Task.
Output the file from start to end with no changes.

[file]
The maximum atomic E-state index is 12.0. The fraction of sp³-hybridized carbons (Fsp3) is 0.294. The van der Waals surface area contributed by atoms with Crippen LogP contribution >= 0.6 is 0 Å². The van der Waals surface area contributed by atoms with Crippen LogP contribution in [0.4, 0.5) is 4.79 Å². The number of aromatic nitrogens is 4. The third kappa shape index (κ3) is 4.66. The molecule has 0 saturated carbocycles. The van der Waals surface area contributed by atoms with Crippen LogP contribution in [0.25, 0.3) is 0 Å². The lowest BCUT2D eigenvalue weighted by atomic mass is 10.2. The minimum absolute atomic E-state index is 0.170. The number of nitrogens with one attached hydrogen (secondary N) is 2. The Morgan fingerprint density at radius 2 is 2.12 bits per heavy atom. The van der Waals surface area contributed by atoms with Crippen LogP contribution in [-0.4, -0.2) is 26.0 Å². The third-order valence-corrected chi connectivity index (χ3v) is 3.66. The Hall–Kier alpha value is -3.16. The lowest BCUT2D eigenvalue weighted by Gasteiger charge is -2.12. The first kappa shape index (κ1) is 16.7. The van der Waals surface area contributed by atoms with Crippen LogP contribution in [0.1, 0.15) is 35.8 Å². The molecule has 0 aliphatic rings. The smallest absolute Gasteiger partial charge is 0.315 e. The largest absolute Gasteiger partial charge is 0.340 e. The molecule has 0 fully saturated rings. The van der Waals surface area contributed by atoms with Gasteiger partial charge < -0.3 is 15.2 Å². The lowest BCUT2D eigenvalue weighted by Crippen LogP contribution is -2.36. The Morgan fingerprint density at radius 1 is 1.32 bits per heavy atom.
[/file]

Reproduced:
The maximum atomic E-state index is 12.0. The fraction of sp³-hybridized carbons (Fsp3) is 0.294. The van der Waals surface area contributed by atoms with Crippen LogP contribution >= 0.6 is 0 Å². The van der Waals surface area contributed by atoms with Crippen LogP contribution in [0.4, 0.5) is 4.79 Å². The number of aromatic nitrogens is 4. The third kappa shape index (κ3) is 4.66. The molecule has 0 saturated carbocycles. The van der Waals surface area contributed by atoms with Crippen LogP contribution in [0.25, 0.3) is 0 Å². The lowest BCUT2D eigenvalue weighted by atomic mass is 10.2. The minimum absolute atomic E-state index is 0.170. The number of nitrogens with one attached hydrogen (secondary N) is 2. The Morgan fingerprint density at radius 2 is 2.12 bits per heavy atom. The van der Waals surface area contributed by atoms with Crippen LogP contribution in [-0.4, -0.2) is 26.0 Å². The third-order valence-corrected chi connectivity index (χ3v) is 3.66. The Hall–Kier alpha value is -3.16. The lowest BCUT2D eigenvalue weighted by Gasteiger charge is -2.12. The first kappa shape index (κ1) is 16.7. The van der Waals surface area contributed by atoms with Crippen LogP contribution in [0.1, 0.15) is 35.8 Å². The molecule has 0 aliphatic rings. The smallest absolute Gasteiger partial charge is 0.315 e. The largest absolute Gasteiger partial charge is 0.340 e. The molecule has 0 fully saturated rings. The van der Waals surface area contributed by atoms with Gasteiger partial charge < -0.3 is 15.2 Å². The lowest BCUT2D eigenvalue weighted by Crippen LogP contribution is -2.36. The Morgan fingerprint density at radius 1 is 1.32 bits per heavy atom.